References don't work?

I just started with LINQPad 5 and I am not very experienced (to say the least) with .NET. I have the following F# script that runs in Visual Studio:

open System
open System.Collections

let x = [1 .. 10]

let enumerator = x.GetEnumerator()

while enumerator.MoveNext() do
let num = enumerator.Current
printfn "%i" num

LINQPad complains about the first line, says Unmatched '('.

I tried to add the references using the F4 key. The two DLLs show in the Query Properties window that pops up. After removing the two open statements I still get an error, with the message:

The field constructor or member 'GetEnumerator' is not defined (using external F# compiler)

What am I doing wrong?

Comments

  • I'm surprised that it runs in VS. I tried your script in F# Interactive (fsi) and I got, not surprisingly, an error:

    Microsoft (R) F# Interactive version 14.0.23413.0
    Copyright (c) Microsoft Corporation. All Rights Reserved.

    For help type #help;;

    > open System
    - open System.Collections
    -
    - let x = [1 .. 10]
    -
    - let enumerator = x.GetEnumerator()
    -
    - while enumerator.MoveNext() do
    - let num = enumerator.Current
    - printfn "%i" num
    - ;;

    let enumerator = x.GetEnumerator()
    -------------------^^^^^^^^^^^^^

    stdin(6,20): error FS0039: The field, constructor or member 'GetEnumerator' is not defined
    You need to fix two things. First, you need to cast the list ([1..10]) to an IEnumerable like this: let x = [1 .. 10] :> IEnumerable. Because IEnumerable is a non-generic enumerator interface, the Current property returns an object that you need to cast back to an integer (i.e. let num = enumerator.Current :?> int) because that's what printfn "%i" expects. Here is the fixed code:
    open System
    open System.Collections

    let x = [1 .. 10] :> IEnumerable

    let enumerator = x.GetEnumerator()

    while enumerator.MoveNext() do
    let num = enumerator.Current :?> int
    printfn "%i" num
    And here it is running in another F# Interactive session:
    Microsoft (R) F# Interactive version 14.0.23413.0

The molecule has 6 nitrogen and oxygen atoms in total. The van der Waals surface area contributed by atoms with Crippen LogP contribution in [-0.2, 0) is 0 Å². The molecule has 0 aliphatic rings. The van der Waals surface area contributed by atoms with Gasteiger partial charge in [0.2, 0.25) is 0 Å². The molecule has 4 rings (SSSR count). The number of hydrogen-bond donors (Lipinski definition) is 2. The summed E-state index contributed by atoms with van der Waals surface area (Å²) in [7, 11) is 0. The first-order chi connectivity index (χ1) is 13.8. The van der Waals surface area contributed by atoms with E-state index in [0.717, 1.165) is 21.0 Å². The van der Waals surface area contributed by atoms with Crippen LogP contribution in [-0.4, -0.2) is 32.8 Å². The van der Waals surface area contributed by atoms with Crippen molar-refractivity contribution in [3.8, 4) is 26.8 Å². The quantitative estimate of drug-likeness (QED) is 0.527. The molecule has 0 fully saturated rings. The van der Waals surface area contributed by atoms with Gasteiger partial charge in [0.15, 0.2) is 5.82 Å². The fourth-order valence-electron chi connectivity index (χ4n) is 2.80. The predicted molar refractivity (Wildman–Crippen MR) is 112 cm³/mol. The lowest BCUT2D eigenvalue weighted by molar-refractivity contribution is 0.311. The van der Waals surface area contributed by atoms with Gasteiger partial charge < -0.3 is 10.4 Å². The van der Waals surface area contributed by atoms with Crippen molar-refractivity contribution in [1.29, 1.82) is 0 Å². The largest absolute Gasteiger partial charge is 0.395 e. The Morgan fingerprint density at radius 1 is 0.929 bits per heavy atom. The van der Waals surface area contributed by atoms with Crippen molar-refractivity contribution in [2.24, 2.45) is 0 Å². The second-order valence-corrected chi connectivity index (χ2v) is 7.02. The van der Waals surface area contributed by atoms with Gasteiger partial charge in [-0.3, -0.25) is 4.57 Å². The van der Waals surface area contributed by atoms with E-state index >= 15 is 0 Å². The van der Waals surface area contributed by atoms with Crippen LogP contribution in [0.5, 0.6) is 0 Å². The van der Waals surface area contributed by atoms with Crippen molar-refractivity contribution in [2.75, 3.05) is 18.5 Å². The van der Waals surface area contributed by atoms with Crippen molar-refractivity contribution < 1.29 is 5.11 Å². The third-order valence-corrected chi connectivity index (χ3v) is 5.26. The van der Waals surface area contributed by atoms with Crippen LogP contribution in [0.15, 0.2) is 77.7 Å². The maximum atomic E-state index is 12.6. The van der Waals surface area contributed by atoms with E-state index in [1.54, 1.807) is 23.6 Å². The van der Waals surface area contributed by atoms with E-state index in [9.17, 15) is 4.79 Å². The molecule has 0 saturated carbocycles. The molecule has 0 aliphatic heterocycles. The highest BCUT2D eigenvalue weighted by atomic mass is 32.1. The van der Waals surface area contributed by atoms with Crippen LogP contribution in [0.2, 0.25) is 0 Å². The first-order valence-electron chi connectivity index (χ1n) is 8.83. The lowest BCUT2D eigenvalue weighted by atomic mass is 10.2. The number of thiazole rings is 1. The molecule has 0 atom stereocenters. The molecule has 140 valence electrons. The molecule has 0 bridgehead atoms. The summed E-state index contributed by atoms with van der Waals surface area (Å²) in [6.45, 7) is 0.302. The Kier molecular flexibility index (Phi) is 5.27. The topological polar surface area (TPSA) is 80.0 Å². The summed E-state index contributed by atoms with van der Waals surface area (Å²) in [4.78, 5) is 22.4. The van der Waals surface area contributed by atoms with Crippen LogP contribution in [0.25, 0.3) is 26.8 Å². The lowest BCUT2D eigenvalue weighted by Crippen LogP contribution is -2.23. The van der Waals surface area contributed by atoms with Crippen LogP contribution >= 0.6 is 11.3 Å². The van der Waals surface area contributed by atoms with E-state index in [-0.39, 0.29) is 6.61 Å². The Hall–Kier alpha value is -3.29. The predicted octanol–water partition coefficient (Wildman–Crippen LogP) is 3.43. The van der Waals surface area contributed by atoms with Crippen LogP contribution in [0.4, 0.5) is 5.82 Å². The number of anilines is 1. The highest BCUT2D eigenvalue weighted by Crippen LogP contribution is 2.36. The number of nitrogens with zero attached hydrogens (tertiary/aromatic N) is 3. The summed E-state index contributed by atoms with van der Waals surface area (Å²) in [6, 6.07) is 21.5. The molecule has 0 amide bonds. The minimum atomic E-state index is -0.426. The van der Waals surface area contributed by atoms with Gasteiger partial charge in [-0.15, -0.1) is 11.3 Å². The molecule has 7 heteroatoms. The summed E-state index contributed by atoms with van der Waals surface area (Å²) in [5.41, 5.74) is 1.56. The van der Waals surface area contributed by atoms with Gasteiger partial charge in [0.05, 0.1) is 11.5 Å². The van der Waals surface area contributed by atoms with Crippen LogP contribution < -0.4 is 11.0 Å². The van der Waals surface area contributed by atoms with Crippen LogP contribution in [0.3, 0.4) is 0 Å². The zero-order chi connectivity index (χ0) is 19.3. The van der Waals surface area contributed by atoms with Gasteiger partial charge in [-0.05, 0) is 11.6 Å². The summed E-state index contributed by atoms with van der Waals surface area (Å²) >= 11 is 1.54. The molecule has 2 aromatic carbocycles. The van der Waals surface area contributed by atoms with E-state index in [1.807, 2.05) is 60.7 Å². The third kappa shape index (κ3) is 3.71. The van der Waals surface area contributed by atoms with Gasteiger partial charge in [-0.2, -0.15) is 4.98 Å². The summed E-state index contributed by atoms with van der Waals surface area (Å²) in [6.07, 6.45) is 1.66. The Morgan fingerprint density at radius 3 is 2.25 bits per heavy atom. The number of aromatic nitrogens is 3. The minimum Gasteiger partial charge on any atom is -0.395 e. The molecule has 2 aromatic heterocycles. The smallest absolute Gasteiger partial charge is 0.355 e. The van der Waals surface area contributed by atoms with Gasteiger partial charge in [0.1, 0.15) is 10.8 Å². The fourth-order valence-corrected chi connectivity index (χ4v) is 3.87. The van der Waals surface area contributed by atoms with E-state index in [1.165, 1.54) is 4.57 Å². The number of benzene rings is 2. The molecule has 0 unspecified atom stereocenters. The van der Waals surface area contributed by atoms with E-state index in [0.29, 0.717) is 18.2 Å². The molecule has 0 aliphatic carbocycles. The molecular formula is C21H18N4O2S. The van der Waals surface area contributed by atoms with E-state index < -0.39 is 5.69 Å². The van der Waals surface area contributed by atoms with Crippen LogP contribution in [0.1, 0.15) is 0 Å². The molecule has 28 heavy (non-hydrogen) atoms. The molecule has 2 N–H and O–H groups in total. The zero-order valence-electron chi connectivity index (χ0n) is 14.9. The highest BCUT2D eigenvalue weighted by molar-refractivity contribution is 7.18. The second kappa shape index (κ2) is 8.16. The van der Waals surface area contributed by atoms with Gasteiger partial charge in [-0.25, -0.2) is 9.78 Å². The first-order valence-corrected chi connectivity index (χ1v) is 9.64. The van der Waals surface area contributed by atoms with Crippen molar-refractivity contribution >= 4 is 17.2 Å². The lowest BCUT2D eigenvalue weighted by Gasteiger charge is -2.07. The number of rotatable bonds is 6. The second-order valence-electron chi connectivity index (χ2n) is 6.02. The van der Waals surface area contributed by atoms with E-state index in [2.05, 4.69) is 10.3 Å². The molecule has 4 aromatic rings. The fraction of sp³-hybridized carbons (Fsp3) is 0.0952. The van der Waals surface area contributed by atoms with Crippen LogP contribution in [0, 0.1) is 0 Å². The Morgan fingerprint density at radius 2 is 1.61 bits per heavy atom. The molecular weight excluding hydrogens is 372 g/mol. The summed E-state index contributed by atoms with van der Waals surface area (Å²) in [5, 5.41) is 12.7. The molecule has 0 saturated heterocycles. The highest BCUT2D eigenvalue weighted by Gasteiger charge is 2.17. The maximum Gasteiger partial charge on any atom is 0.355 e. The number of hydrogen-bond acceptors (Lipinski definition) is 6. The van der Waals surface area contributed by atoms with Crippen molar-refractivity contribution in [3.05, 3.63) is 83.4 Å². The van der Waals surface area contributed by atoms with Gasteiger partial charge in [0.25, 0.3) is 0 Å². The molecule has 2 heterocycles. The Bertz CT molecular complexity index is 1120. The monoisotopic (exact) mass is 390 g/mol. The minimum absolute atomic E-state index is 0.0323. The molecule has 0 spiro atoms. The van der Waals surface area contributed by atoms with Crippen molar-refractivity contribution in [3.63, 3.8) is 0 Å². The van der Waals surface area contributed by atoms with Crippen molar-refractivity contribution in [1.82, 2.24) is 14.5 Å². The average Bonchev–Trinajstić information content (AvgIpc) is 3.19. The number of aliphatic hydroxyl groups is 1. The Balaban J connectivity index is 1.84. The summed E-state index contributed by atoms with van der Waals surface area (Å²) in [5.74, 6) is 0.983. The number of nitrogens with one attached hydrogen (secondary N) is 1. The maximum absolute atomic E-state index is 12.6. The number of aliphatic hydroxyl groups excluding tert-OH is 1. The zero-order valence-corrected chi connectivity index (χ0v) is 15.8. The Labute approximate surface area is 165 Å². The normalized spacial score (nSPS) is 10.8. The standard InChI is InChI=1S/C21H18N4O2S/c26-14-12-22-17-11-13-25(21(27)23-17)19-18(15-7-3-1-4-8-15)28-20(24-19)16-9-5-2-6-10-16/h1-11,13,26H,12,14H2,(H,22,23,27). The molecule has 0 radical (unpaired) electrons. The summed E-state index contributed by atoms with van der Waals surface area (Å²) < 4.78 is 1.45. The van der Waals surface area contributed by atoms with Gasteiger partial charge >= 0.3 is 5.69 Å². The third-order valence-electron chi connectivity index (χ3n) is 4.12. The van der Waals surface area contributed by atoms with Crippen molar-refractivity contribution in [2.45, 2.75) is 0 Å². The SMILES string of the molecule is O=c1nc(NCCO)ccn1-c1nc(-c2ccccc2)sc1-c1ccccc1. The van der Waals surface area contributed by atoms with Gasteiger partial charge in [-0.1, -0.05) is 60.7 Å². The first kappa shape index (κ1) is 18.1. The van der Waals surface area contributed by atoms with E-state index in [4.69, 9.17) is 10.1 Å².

Copyright (c) Microsoft Corporation. All Rights Reserved.

    For help type #help;;

    > open System
    - open System.Collections
    -
    - let x = [1 .. 10] :> IEnumerable
    -
    - let enumerator = x.GetEnumerator()
    -
    - while enumerator.MoveNext() do
    - let num = enumerator.Current :?> int
    - printfn "%i" num
    - ;;
    1
    2
    3
    4
    5
    6
    7
    8
    9
    10

    val x : System.Collections.IEnumerable = [1; 2; 3; 4; 5; 6; 7; 8; 9; 10]
    val enumerator : System.Collections.IEnumerator
    val it : unit = ()
    Back in LINQPad, make sure the query language is set to F# Program and then you should be able to just run the same code:
    open System
    open System.Collections

    let x = [1 .. 10] :> IEnumerable

    let enumerator = x.GetEnumerator()

    while enumerator.MoveNext() do
    let num = enumerator.Current :?> int
    printfn "%i" num
    The `open` import declarations are harmless and can be omitted in LINQPad because I think it does that for you for quite a few of the commonly used System namespaces.
  • I am sorry, you are right. The original code does not run in fsi. Somehow I got confused. The code with the two fixes you kindly provided works in LINQPad (if the Default Query Language is set to F# Program, but not if it is set to F# Expression). Indeed it runs in LINQPad with or without the two open statements, as you pointed out.

    The fixed code runs within a project or in fsi, but only if the two open statements are included.

    Many thanks for your help. I thought a list would be automatically enumerable, and in hindsight it is clear that casting Current to int is necessary for the print statement to work.

    I tried static casting (enumerator.Current :> int, "?" omitted) and it did not work. Being a beginner (three days with F#) I still do not know why.
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